Published: 03rd December 2019
This IIT Hyd device can alert doctors about heart diseases by monitoring ECG data in real-time
The device, which consumes less power, can alert doctors and patients about the risk of cardiovascular disease (CVD) by monitoring ECG Data in real-time and prevent mortalities
Researchers from the Indian Institute of Technology Hyderabad (IIT Hyderabad) have developed a low-power device that can monitor electrocardiogram (ECG) and alert patients and doctors in real-time about the risk of cardiovascular diseases (CVD). CVD tops the list of public health concern compared to other diseases and has almost become the primary cause of human deaths, as per a survey of the World Health Organisation (WHO). The main causes include changings trend in lifestyle, unhealthy eating habits, tobacco usage, low fruit and vegetable intake and lack of physical activity and lot of stress. These factors necessitate developing a personalised CVD monitoring device powered by battery backup and with a very low form factor to achieve unobtrusiveness that works under the emerging cyber-physical system setup.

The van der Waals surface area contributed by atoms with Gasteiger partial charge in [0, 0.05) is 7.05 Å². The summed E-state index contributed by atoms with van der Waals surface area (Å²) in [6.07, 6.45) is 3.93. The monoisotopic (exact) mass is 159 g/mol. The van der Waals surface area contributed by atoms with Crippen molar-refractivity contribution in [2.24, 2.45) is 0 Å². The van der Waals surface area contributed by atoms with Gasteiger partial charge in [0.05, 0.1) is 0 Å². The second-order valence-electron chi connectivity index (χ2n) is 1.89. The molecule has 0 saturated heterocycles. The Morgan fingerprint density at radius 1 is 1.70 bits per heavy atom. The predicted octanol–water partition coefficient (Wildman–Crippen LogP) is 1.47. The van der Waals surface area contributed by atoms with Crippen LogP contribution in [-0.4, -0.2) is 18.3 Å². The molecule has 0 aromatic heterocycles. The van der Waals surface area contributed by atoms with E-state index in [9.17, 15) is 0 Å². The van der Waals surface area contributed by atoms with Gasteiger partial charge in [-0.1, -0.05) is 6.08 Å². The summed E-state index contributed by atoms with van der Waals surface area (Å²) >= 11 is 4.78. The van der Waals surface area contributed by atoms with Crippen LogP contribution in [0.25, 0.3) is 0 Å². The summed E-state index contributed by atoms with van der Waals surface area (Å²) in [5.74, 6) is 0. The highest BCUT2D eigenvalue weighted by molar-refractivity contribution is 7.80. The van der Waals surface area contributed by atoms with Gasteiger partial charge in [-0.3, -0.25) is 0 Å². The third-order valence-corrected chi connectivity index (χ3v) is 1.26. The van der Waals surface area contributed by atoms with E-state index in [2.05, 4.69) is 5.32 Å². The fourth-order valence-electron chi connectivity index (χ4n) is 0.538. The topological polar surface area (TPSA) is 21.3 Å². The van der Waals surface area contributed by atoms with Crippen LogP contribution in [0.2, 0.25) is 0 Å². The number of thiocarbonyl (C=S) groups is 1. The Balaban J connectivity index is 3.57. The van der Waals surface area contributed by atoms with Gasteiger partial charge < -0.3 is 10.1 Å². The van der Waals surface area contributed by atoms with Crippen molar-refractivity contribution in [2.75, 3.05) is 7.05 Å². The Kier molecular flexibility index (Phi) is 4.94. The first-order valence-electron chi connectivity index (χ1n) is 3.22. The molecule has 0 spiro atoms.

The research was conducted by a team comprising Vemishetty Naresh (PhD, Research Scholar, Advanced Embedded Systems and IC Design Laboratory, Department of Electrical Engineering), IIT Hyderabad and Dr Amit Acharyya, Associate Professor, Department of Electrical Engineering. As a proof of concept demonstration, the researchers have taken healthy and various unhealthy cases from the Physionet database to validate the proposed method. Their research has been published recently in the peer-reviewed international journal Scientific Reports, an online open access, scientific journal published by prestigious Nature Research.
Speaking about the importance of this research, Dr Amit Acharyya said, "CVD is one of the deadliest disease and irrespective of the economy of the country people are getting affected by it. It is manifested in different forms necessitating the early diagnosis, therapy and prognosis. Hence the proposed work on the classification is going to be of immense help for the society."